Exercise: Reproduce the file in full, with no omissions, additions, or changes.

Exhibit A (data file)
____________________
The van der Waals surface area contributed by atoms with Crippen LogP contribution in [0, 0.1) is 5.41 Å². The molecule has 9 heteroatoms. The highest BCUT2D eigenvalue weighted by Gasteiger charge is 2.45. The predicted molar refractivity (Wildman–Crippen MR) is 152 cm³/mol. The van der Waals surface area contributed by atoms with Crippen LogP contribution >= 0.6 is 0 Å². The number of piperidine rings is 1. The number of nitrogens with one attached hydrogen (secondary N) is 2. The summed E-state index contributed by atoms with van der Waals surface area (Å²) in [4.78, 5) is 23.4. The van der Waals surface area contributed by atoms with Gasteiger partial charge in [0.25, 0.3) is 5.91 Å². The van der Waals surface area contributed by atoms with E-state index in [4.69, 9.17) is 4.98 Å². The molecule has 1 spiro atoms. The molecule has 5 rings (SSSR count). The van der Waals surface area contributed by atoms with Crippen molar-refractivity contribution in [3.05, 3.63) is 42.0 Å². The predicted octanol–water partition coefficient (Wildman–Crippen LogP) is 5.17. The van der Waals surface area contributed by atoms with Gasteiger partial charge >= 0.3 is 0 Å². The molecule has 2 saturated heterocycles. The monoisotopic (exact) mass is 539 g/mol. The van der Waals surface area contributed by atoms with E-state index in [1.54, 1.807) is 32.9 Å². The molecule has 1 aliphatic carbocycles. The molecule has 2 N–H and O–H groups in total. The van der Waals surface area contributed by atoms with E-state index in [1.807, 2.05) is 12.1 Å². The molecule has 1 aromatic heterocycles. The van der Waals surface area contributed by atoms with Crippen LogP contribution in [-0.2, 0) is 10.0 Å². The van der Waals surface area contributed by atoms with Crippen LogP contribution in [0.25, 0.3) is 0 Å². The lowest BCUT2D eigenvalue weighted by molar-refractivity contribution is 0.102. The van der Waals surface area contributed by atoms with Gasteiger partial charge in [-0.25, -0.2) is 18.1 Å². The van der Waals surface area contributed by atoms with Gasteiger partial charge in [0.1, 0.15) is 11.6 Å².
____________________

The van der Waals surface area contributed by atoms with Crippen LogP contribution in [0, 0.1) is 5.41 Å². The molecule has 9 heteroatoms. The highest BCUT2D eigenvalue weighted by Gasteiger charge is 2.45. The predicted molar refractivity (Wildman–Crippen MR) is 152 cm³/mol. The van der Waals surface area contributed by atoms with Crippen LogP contribution >= 0.6 is 0 Å². The number of piperidine rings is 1. The number of nitrogens with one attached hydrogen (secondary N) is 2. The summed E-state index contributed by atoms with van der Waals surface area (Å²) in [4.78, 5) is 23.4. The van der Waals surface area contributed by atoms with Gasteiger partial charge in [0.25, 0.3) is 5.91 Å². The van der Waals surface area contributed by atoms with E-state index in [4.69, 9.17) is 4.98 Å². The molecule has 1 spiro atoms. The molecule has 5 rings (SSSR count). The van der Waals surface area contributed by atoms with Crippen molar-refractivity contribution in [3.05, 3.63) is 42.0 Å². The predicted octanol–water partition coefficient (Wildman–Crippen LogP) is 5.17. The van der Waals surface area contributed by atoms with Gasteiger partial charge >= 0.3 is 0 Å². The molecule has 2 saturated heterocycles. The monoisotopic (exact) mass is 539 g/mol. The van der Waals surface area contributed by atoms with E-state index in [1.54, 1.807) is 32.9 Å². The molecule has 1 aliphatic carbocycles. The molecule has 2 N–H and O–H groups in total. The van der Waals surface area contributed by atoms with E-state index in [1.807, 2.05) is 12.1 Å². The molecule has 1 aromatic heterocycles. The van der Waals surface area contributed by atoms with Crippen LogP contribution in [-0.2, 0) is 10.0 Å². The van der Waals surface area contributed by atoms with Crippen LogP contribution in [0.25, 0.3) is 0 Å². The lowest BCUT2D eigenvalue weighted by molar-refractivity contribution is 0.102. The van der Waals surface area contributed by atoms with Gasteiger partial charge in [-0.25, -0.2) is 18.1 Å². The van der Waals surface area contributed by atoms with Gasteiger partial charge in [0.1, 0.15) is 11.6 Å².